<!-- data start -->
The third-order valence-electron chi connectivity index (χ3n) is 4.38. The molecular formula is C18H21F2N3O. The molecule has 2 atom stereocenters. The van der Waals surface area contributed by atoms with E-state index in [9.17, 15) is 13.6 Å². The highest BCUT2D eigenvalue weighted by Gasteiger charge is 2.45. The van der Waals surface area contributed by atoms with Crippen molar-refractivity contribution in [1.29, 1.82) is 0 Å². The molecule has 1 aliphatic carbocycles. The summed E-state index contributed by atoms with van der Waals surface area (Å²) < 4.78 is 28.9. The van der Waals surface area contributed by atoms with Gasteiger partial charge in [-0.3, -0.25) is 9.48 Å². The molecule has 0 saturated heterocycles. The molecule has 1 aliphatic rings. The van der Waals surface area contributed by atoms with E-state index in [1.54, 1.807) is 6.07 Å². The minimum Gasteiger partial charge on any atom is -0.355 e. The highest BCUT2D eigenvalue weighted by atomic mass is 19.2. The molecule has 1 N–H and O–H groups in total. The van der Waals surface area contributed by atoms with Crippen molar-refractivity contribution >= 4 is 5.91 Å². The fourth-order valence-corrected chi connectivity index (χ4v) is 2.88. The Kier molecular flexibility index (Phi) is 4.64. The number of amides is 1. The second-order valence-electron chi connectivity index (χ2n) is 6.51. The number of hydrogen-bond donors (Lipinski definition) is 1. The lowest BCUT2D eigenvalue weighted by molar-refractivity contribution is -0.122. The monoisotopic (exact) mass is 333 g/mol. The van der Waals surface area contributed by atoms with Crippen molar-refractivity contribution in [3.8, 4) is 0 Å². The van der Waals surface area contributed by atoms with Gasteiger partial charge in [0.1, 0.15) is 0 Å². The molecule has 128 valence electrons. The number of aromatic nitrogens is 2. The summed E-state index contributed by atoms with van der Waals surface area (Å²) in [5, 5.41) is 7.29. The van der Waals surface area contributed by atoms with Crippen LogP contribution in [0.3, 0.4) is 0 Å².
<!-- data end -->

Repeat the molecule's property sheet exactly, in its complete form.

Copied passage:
The third-order valence-electron chi connectivity index (χ3n) is 4.38. The molecular formula is C18H21F2N3O. The molecule has 2 atom stereocenters. The van der Waals surface area contributed by atoms with E-state index in [9.17, 15) is 13.6 Å². The highest BCUT2D eigenvalue weighted by Gasteiger charge is 2.45. The van der Waals surface area contributed by atoms with Crippen molar-refractivity contribution in [1.29, 1.82) is 0 Å². The molecule has 1 aliphatic carbocycles. The summed E-state index contributed by atoms with van der Waals surface area (Å²) < 4.78 is 28.9. The van der Waals surface area contributed by atoms with Gasteiger partial charge in [-0.3, -0.25) is 9.48 Å². The molecule has 0 saturated heterocycles. The molecule has 1 aliphatic rings. The van der Waals surface area contributed by atoms with E-state index in [1.54, 1.807) is 6.07 Å². The minimum Gasteiger partial charge on any atom is -0.355 e. The highest BCUT2D eigenvalue weighted by atomic mass is 19.2. The molecule has 1 N–H and O–H groups in total. The van der Waals surface area contributed by atoms with Crippen molar-refractivity contribution >= 4 is 5.91 Å². The fourth-order valence-corrected chi connectivity index (χ4v) is 2.88. The Kier molecular flexibility index (Phi) is 4.64. The number of amides is 1. The second-order valence-electron chi connectivity index (χ2n) is 6.51. The number of hydrogen-bond donors (Lipinski definition) is 1. The lowest BCUT2D eigenvalue weighted by molar-refractivity contribution is -0.122. The monoisotopic (exact) mass is 333 g/mol. The van der Waals surface area contributed by atoms with Crippen molar-refractivity contribution in [3.8, 4) is 0 Å². The van der Waals surface area contributed by atoms with Gasteiger partial charge in [0.1, 0.15) is 0 Å². The molecule has 128 valence electrons. The number of aromatic nitrogens is 2. The summed E-state index contributed by atoms with van der Waals surface area (Å²) in [5, 5.41) is 7.29. The van der Waals surface area contributed by atoms with Crippen LogP contribution in [0.3, 0.4) is 0 Å².